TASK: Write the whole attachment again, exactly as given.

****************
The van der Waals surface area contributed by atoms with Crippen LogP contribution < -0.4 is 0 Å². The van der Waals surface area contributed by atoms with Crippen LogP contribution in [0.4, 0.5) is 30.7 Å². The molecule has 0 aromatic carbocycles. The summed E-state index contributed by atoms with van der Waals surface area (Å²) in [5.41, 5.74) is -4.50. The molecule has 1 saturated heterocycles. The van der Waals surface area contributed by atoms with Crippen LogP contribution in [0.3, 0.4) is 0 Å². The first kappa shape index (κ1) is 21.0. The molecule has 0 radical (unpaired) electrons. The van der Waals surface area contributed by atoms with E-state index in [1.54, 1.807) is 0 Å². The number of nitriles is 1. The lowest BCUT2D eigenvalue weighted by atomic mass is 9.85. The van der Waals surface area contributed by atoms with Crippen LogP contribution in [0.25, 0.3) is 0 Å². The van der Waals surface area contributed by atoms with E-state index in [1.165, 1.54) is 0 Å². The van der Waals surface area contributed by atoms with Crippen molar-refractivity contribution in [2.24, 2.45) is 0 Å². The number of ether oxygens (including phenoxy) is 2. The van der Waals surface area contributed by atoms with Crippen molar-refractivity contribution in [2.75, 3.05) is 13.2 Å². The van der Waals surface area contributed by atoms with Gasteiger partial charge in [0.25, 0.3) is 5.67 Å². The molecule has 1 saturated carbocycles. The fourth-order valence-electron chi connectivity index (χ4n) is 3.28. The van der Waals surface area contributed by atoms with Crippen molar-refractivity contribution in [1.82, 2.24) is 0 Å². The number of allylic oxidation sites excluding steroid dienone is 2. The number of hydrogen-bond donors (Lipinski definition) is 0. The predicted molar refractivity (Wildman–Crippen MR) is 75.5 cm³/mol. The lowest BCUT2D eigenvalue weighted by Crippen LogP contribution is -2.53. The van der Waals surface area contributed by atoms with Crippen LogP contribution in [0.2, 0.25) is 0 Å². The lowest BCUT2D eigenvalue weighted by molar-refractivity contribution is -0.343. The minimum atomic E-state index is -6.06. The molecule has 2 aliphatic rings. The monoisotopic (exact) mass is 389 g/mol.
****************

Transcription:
The van der Waals surface area contributed by atoms with Crippen LogP contribution < -0.4 is 0 Å². The van der Waals surface area contributed by atoms with Crippen LogP contribution in [0.4, 0.5) is 30.7 Å². The molecule has 0 aromatic carbocycles. The summed E-state index contributed by atoms with van der Waals surface area (Å²) in [5.41, 5.74) is -4.50. The molecule has 1 saturated heterocycles. The van der Waals surface area contributed by atoms with Crippen LogP contribution in [0.3, 0.4) is 0 Å². The first kappa shape index (κ1) is 21.0. The molecule has 0 radical (unpaired) electrons. The van der Waals surface area contributed by atoms with E-state index in [1.54, 1.807) is 0 Å². The number of nitriles is 1. The lowest BCUT2D eigenvalue weighted by atomic mass is 9.85. The van der Waals surface area contributed by atoms with Crippen LogP contribution in [0.25, 0.3) is 0 Å². The van der Waals surface area contributed by atoms with E-state index in [1.165, 1.54) is 0 Å². The van der Waals surface area contributed by atoms with Crippen molar-refractivity contribution in [2.24, 2.45) is 0 Å². The number of ether oxygens (including phenoxy) is 2. The van der Waals surface area contributed by atoms with Crippen molar-refractivity contribution in [2.75, 3.05) is 13.2 Å². The van der Waals surface area contributed by atoms with Gasteiger partial charge in [0.25, 0.3) is 5.67 Å². The molecule has 1 saturated carbocycles. The fourth-order valence-electron chi connectivity index (χ4n) is 3.28. The van der Waals surface area contributed by atoms with Crippen molar-refractivity contribution in [1.82, 2.24) is 0 Å². The number of allylic oxidation sites excluding steroid dienone is 2. The number of hydrogen-bond donors (Lipinski definition) is 0. The predicted molar refractivity (Wildman–Crippen MR) is 75.5 cm³/mol. The lowest BCUT2D eigenvalue weighted by Crippen LogP contribution is -2.53. The van der Waals surface area contributed by atoms with Crippen LogP contribution in [0.2, 0.25) is 0 Å². The lowest BCUT2D eigenvalue weighted by molar-refractivity contribution is -0.343. The minimum atomic E-state index is -6.06. The molecule has 2 aliphatic rings. The monoisotopic (exact) mass is 389 g/mol.